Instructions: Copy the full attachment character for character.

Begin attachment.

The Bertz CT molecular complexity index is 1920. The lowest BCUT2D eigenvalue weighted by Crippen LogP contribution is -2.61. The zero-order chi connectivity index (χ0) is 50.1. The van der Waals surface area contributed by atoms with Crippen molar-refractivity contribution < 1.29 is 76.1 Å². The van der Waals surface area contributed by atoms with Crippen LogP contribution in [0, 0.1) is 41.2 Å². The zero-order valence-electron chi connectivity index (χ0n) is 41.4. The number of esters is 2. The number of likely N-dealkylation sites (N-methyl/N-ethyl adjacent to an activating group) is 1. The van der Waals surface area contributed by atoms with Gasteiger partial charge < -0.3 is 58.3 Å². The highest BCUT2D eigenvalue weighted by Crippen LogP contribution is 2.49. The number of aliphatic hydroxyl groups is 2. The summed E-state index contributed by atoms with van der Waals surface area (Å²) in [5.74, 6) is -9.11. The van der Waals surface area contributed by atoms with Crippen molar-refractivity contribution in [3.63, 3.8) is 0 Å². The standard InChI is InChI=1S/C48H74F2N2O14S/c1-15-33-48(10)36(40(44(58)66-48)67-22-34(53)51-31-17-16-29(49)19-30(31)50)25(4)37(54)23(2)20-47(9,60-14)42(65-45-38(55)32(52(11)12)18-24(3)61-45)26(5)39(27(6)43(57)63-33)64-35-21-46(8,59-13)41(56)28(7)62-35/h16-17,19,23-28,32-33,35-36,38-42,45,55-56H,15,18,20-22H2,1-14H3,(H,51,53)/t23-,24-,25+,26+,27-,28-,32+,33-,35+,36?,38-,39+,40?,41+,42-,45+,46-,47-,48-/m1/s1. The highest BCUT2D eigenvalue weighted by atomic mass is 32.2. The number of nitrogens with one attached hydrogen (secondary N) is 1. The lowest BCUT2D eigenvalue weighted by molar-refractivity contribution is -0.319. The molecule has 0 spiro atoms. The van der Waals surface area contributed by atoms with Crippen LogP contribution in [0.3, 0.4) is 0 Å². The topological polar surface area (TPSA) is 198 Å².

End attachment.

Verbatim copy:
The Bertz CT molecular complexity index is 1920. The lowest BCUT2D eigenvalue weighted by Crippen LogP contribution is -2.61. The zero-order chi connectivity index (χ0) is 50.1. The van der Waals surface area contributed by atoms with Crippen molar-refractivity contribution < 1.29 is 76.1 Å². The van der Waals surface area contributed by atoms with Crippen LogP contribution in [0, 0.1) is 41.2 Å². The zero-order valence-electron chi connectivity index (χ0n) is 41.4. The number of esters is 2. The number of likely N-dealkylation sites (N-methyl/N-ethyl adjacent to an activating group) is 1. The van der Waals surface area contributed by atoms with Gasteiger partial charge < -0.3 is 58.3 Å². The highest BCUT2D eigenvalue weighted by Crippen LogP contribution is 2.49. The number of aliphatic hydroxyl groups is 2. The summed E-state index contributed by atoms with van der Waals surface area (Å²) in [5.74, 6) is -9.11. The van der Waals surface area contributed by atoms with Crippen molar-refractivity contribution in [3.63, 3.8) is 0 Å². The standard InChI is InChI=1S/C48H74F2N2O14S/c1-15-33-48(10)36(40(44(58)66-48)67-22-34(53)51-31-17-16-29(49)19-30(31)50)25(4)37(54)23(2)20-47(9,60-14)42(65-45-38(55)32(52(11)12)18-24(3)61-45)26(5)39(27(6)43(57)63-33)64-35-21-46(8,59-13)41(56)28(7)62-35/h16-17,19,23-28,32-33,35-36,38-42,45,55-56H,15,18,20-22H2,1-14H3,(H,51,53)/t23-,24-,25+,26+,27-,28-,32+,33-,35+,36?,38-,39+,40?,41+,42-,45+,46-,47-,48-/m1/s1. The highest BCUT2D eigenvalue weighted by atomic mass is 32.2. The number of nitrogens with one attached hydrogen (secondary N) is 1. The lowest BCUT2D eigenvalue weighted by molar-refractivity contribution is -0.319. The molecule has 0 spiro atoms. The van der Waals surface area contributed by atoms with Crippen LogP contribution in [0.3, 0.4) is 0 Å². The topological polar surface area (TPSA) is 198 Å².